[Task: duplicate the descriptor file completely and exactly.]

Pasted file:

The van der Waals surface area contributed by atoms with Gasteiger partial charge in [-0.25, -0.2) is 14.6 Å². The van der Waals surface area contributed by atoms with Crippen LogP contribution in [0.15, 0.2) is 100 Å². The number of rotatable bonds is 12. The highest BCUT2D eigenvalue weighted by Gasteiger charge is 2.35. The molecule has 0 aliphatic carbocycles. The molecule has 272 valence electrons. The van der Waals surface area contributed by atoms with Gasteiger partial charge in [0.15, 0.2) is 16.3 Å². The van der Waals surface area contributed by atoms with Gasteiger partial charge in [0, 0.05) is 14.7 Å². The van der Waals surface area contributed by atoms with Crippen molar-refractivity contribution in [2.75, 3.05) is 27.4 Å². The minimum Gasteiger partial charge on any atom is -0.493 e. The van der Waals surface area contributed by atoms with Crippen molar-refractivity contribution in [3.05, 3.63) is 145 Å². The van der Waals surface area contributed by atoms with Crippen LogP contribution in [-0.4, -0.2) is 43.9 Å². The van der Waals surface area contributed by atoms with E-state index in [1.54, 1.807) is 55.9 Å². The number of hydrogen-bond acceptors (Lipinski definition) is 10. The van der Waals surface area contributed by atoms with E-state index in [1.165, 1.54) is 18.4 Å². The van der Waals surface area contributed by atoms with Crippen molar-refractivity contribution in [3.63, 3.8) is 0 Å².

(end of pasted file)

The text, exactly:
The van der Waals surface area contributed by atoms with Gasteiger partial charge in [-0.25, -0.2) is 14.6 Å². The van der Waals surface area contributed by atoms with Crippen LogP contribution in [0.15, 0.2) is 100 Å². The number of rotatable bonds is 12. The highest BCUT2D eigenvalue weighted by Gasteiger charge is 2.35. The molecule has 0 aliphatic carbocycles. The molecule has 272 valence electrons. The van der Waals surface area contributed by atoms with Gasteiger partial charge in [0.15, 0.2) is 16.3 Å². The van der Waals surface area contributed by atoms with Gasteiger partial charge in [0, 0.05) is 14.7 Å². The van der Waals surface area contributed by atoms with Crippen molar-refractivity contribution in [2.75, 3.05) is 27.4 Å². The minimum Gasteiger partial charge on any atom is -0.493 e. The van der Waals surface area contributed by atoms with Crippen molar-refractivity contribution in [3.05, 3.63) is 145 Å². The van der Waals surface area contributed by atoms with Crippen LogP contribution in [-0.4, -0.2) is 43.9 Å². The van der Waals surface area contributed by atoms with E-state index in [1.54, 1.807) is 55.9 Å². The number of hydrogen-bond acceptors (Lipinski definition) is 10. The van der Waals surface area contributed by atoms with E-state index in [1.165, 1.54) is 18.4 Å². The van der Waals surface area contributed by atoms with Crippen molar-refractivity contribution in [3.63, 3.8) is 0 Å².